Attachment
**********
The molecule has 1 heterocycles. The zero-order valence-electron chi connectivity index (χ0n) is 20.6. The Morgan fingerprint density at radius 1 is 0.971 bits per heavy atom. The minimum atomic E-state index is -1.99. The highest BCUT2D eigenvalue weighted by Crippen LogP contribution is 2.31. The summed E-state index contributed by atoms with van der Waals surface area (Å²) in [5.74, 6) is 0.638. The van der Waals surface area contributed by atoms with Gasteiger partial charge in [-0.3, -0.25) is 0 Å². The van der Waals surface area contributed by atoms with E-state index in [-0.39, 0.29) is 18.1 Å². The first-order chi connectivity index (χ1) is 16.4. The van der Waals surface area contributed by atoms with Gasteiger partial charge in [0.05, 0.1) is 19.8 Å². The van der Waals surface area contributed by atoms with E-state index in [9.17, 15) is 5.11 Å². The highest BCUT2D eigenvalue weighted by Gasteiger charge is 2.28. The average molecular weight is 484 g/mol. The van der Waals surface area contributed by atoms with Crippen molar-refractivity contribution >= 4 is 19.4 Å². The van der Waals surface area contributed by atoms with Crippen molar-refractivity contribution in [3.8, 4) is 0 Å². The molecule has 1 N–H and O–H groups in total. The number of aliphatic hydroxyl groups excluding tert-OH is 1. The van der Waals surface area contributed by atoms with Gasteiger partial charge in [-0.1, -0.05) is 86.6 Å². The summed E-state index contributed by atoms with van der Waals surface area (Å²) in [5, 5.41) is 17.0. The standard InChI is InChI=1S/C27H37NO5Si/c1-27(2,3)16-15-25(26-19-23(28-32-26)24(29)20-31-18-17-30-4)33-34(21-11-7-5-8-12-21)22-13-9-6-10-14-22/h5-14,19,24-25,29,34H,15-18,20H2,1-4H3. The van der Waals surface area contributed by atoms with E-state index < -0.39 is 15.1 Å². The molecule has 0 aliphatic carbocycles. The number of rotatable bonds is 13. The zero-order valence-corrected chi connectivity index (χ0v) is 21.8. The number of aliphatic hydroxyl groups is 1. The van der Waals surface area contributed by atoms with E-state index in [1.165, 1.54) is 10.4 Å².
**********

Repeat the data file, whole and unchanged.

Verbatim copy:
The molecule has 1 heterocycles. The zero-order valence-electron chi connectivity index (χ0n) is 20.6. The Morgan fingerprint density at radius 1 is 0.971 bits per heavy atom. The minimum atomic E-state index is -1.99. The highest BCUT2D eigenvalue weighted by Crippen LogP contribution is 2.31. The summed E-state index contributed by atoms with van der Waals surface area (Å²) in [5.74, 6) is 0.638. The van der Waals surface area contributed by atoms with Gasteiger partial charge in [-0.3, -0.25) is 0 Å². The van der Waals surface area contributed by atoms with E-state index in [-0.39, 0.29) is 18.1 Å². The first-order chi connectivity index (χ1) is 16.4. The van der Waals surface area contributed by atoms with Gasteiger partial charge in [0.05, 0.1) is 19.8 Å². The van der Waals surface area contributed by atoms with E-state index in [9.17, 15) is 5.11 Å². The highest BCUT2D eigenvalue weighted by Gasteiger charge is 2.28. The average molecular weight is 484 g/mol. The van der Waals surface area contributed by atoms with Crippen molar-refractivity contribution >= 4 is 19.4 Å². The van der Waals surface area contributed by atoms with Crippen molar-refractivity contribution in [3.8, 4) is 0 Å². The molecule has 1 N–H and O–H groups in total. The number of aliphatic hydroxyl groups excluding tert-OH is 1. The van der Waals surface area contributed by atoms with Gasteiger partial charge in [-0.1, -0.05) is 86.6 Å². The summed E-state index contributed by atoms with van der Waals surface area (Å²) in [5, 5.41) is 17.0. The standard InChI is InChI=1S/C27H37NO5Si/c1-27(2,3)16-15-25(26-19-23(28-32-26)24(29)20-31-18-17-30-4)33-34(21-11-7-5-8-12-21)22-13-9-6-10-14-22/h5-14,19,24-25,29,34H,15-18,20H2,1-4H3. The van der Waals surface area contributed by atoms with E-state index < -0.39 is 15.1 Å². The molecule has 0 aliphatic carbocycles. The number of rotatable bonds is 13. The zero-order valence-corrected chi connectivity index (χ0v) is 21.8. The number of aliphatic hydroxyl groups is 1. The van der Waals surface area contributed by atoms with E-state index in [1.165, 1.54) is 10.4 Å².